At the tender age of 17, Senegal-born pastry chef Jean Marc Diop came to France to attend culinary school. He was in his final year when the school’s director invited him to stay on and join a new restaurant dessert course that he had just added to the curriculum. It was a year-long, intensive programme that cemented Diop’s desire to work as a pastry chef – and he has gone on to enjoy a long and successful career in an extremely competitive field, being named French Champion of Dessert in 1998. Renata Haidle finds out all about his inspiration…
Do you have a role model in the pastry world?
When I was young, my father often said to me, “He who does not have a taste for the absolute is content with a quiet mediocrity.” That still resonates with me today. In my dorm room, I had placed on the wall above my bed the photos of all the great chefs who were the stars at the time. Every night when I went to sleep, I dreamed of following in their footsteps and making a name for myself one day. You must always believe in your luck and know how to seize it when it comes to you. I’ve had the chance to meet great men, who shaped and guided me. My only way of saying thank you was to succeed, to show them that their efforts were not wasted. It wasn’t an easy journey because at the time there were very few people of colour in the pastry world who managed to break the glass ceiling and become successful.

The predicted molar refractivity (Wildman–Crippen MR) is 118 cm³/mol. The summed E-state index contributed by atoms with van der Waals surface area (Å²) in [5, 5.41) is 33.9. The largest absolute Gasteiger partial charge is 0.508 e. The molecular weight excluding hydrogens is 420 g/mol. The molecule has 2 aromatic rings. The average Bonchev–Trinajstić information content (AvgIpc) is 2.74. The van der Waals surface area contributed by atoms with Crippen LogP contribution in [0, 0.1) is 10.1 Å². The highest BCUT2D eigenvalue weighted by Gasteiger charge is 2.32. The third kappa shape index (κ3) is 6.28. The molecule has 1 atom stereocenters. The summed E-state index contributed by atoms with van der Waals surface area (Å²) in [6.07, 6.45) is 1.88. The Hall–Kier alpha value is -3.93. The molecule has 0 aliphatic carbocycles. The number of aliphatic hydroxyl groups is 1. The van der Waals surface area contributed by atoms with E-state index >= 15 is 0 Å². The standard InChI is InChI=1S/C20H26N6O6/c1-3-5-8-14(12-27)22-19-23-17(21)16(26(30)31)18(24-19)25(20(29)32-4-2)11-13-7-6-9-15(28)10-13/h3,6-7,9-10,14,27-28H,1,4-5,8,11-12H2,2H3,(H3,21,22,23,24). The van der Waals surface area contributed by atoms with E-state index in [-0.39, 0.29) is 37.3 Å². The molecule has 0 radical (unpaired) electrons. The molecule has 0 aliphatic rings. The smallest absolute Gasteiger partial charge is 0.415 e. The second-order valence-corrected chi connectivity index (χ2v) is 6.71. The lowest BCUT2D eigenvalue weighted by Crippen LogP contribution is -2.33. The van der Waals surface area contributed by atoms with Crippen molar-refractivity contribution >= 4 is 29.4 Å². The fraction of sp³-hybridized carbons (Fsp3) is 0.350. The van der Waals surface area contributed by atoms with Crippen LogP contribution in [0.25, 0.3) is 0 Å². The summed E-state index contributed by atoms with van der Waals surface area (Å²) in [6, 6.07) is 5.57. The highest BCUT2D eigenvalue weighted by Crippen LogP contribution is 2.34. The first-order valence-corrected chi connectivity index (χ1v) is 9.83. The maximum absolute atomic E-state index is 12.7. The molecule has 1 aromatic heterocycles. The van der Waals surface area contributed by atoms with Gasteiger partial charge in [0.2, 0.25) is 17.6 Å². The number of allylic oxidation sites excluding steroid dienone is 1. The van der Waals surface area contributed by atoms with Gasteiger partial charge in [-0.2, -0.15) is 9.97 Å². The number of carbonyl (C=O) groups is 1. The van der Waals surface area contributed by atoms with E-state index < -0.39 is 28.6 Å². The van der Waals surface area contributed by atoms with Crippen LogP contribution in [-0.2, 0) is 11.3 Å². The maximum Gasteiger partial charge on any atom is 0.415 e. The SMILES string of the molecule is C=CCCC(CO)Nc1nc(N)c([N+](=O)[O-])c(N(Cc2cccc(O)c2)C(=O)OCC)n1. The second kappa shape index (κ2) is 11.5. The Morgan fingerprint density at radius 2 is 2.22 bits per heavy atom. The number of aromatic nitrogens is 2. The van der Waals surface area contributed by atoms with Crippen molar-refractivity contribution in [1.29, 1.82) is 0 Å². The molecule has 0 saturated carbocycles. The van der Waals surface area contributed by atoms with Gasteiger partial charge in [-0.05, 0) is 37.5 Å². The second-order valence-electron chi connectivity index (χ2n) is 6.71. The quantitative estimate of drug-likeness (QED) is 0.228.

Do you have a preferred combinations of flavours?
When I arrived in France for my studies I underwent a profound cultural metamorphosis. As a result I am like a chameleon, adapting and gathering inspiration from my surroundings. I have a solid knowledge of spices and exotic fruits thanks to my African heritage and I have acquired a solid knowledge of Western products, as well. This cultural cross-fertilisation – that I share even in my personal life with my Scottish-born wife! – gives me a huge freedom of creativity based on the idea that knowledge is freedom. I’m open to every taste combination to seduce all palates.
What is your favourite ingredient?
Chocolate – it is a complex product in its origin, its production, and the possibilities it offers. It is mysterious, warm, captivating, fragile, powerful and sensual. It conquered the entire world, appealing to all tastes and all social strata. To see what I mean, try taking a bite of chocolate, close your eyes, and let your senses awake and undergo this whirlwind of sensations. The complexity of this ingredient is simply magical and, to me, it has no equal.
Is there a baking tip you could share with our readers?
Whenever using dry spices such as cinnamon or cardamom, I advise you to soak them for a few minutes in cold water to rehydrate them before use. Their aromas will be significantly enhanced. Where do you find inspiration for new recipes? Everything around me can be an inspiration. For example, if I’m in a waiting room with green plants, a pink sofa, and yellow tables, all these colours correspond to ingredients in my imagination. I will automatically associate flavours with them and a culinary composition will begin to emerge. Then I go to test the idea in the pastry lab, before sharing it with my team. This step is the most exciting part of the process. It is this notion of sharing, of human relationships, that gives this profession its beauty and value.